Great Read: Pair live their passion for L.A., and share it through an app
Claire Evans is on a mission: to get you to love L.A. She’s come up with a jam-packed itinerary to show off the not-always-obvious magic of this sprawling, jumbled-up city — a hidden garden built as a labor of love by an Iranian immigrant, a taco stand that may or may not be able to serve you, a mini-train ride that gives you a glimpse of Walt Disney’s barn.
But right now she’s lost.
Somewhere around this tidy Atwater Village neighborhood with its square front yards and tired landscaping, there’s an entrance to the L.A. River — but where?
It’s one of those summer days when the thermometer reads 88 before 11 a.m., and her companions are starting to wilt. “But,” she says, running back from yet another dead end, “I promise it will be worth it!”
At the end of the third street she tries, she finds it. Not a dusty chain-link fence, but a lush, watery oasis flowing below her — a thrilling strip of real live nature running through the parched city landscape.
Evans and her boyfriend, Jona Bechtolt, hold hands as they cross the narrow pedestrian bridge over one of the only unpaved stretches of the L.A. River.
Going deep into L.A. can be exhausting, but for these urban appreciators, it’s worth it to see something totally unexpected in the city they call home.
Like Instagram-era Huell Howsers, Evans and Bechtolt are wide-eyed L.A. explorers, their love of the city fueled by a tireless enthusiasm and often expressed in exclamation points. Their mantra might be: “Get into it!”
The pair, members of an indie pop band, are dressed appropriately for their day of adventuring. Evans, tall and thin with short, platinum-blond hair, wears a T-shirt featuring the local punk legend X. Bechtolt, who has a ring of star tattoos on his right arm, wears rolled-up jeans and an Angelyne T-shirt bought from the self-created celebrity out of the back of her hot pink Corvette.
“L.A. rewards curiosity,” says Evans, 29. “It’s a big city and not everybody wants to go tromping all around. But if you allow yourself to cut out and through and across and between all these little micro-pockets and mini-cities, you feel like you are traveling through the universe, like you are a space explorer.”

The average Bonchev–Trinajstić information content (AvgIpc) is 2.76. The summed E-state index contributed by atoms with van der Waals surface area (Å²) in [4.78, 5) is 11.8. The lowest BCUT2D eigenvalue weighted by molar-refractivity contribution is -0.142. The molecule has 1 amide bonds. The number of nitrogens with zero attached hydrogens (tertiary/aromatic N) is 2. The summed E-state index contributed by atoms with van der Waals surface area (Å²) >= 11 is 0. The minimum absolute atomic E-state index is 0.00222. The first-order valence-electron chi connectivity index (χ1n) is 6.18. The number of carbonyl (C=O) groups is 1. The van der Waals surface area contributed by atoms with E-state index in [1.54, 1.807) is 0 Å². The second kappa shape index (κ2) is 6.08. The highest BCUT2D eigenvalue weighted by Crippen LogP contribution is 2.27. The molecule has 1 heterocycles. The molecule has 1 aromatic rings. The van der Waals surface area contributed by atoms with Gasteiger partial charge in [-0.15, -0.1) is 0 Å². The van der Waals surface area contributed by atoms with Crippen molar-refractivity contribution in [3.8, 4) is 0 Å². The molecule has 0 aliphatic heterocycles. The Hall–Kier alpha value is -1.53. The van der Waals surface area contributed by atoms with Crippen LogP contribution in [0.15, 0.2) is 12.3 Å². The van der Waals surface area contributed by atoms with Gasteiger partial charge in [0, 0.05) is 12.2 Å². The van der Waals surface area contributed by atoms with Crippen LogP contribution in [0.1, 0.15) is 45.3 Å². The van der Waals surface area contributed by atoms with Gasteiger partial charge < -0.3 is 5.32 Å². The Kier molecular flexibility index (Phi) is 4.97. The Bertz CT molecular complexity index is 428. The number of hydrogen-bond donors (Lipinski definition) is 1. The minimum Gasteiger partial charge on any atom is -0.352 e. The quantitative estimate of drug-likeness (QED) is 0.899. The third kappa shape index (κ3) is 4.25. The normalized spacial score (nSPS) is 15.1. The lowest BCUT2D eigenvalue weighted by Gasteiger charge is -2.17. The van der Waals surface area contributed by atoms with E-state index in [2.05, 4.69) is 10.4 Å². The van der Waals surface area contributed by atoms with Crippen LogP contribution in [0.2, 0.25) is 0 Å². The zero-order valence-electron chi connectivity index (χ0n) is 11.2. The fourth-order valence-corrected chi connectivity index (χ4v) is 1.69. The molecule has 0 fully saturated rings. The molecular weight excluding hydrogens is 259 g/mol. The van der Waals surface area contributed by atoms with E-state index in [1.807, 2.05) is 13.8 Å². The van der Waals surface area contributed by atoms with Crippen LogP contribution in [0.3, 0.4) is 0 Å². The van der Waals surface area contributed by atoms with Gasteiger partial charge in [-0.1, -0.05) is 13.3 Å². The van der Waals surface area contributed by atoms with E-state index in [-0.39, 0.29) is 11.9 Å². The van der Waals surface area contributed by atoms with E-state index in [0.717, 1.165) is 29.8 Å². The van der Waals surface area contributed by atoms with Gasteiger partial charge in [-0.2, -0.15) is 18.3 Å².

In case you’re feeling grumpy — “I already knew about the L.A. River,” “I’ve ridden those mini-trains,” “Who are these hipsters?” — let’s be clear: Evans and Bechtolt are not authorities on the city, and they don’t claim to be.
They both grew up in Oregon, not Los Angeles, and they’ve only been living here together for three years. (Although, to be fair, Evans went to college at Occidental, so she has logged an additional four years of L.A. exploring).
But even if L.A. is in your blood, it’s a tough city to wrap your head around. Tom Carroll, known for his YouTube series, “Tom Explores Los Angeles,” has lived in these parts all his life, and he still struggles with contextualizing the city.
“If I can find these very specific locations and ideas and really focus on them and research them, and I do that over time, then maybe these will be anchor points that start to connect to each other, and give a broader picture of the city,” he says. “At least it allows me to see it from different angles.”
Bechtolt and Evans are doing something similar. Over the last year they’ve taken a break from making new music with their band, YACHT, and have been making an app instead. It is called Five Every Day, and as the name implies, it tells users five new things to do in Los Angeles every day. (The app is free.)
“It was just being completely disappointed by all the alt weeklies, event calendars, and all of the websites being too broad and not having any voice,” Bechtolt said. “It was too many options for a city that is already overwhelming.”
Evans, who also works as a freelance writer, is responsible for the adjective-laden copy.
“It has kind of become like a meditation now,” she says. “The daily practice of loving L.A.”
The day begins with a failed attempt to get breakfast burritos at Tacos Villa Corona on Glendale Boulevard (a sad sign in the window says they won’t be taking any more orders for 30 minutes), and a stroll through the Atwater Village Farmers Market, where clementines are purchased and a warm and pungent Korean broth is sampled.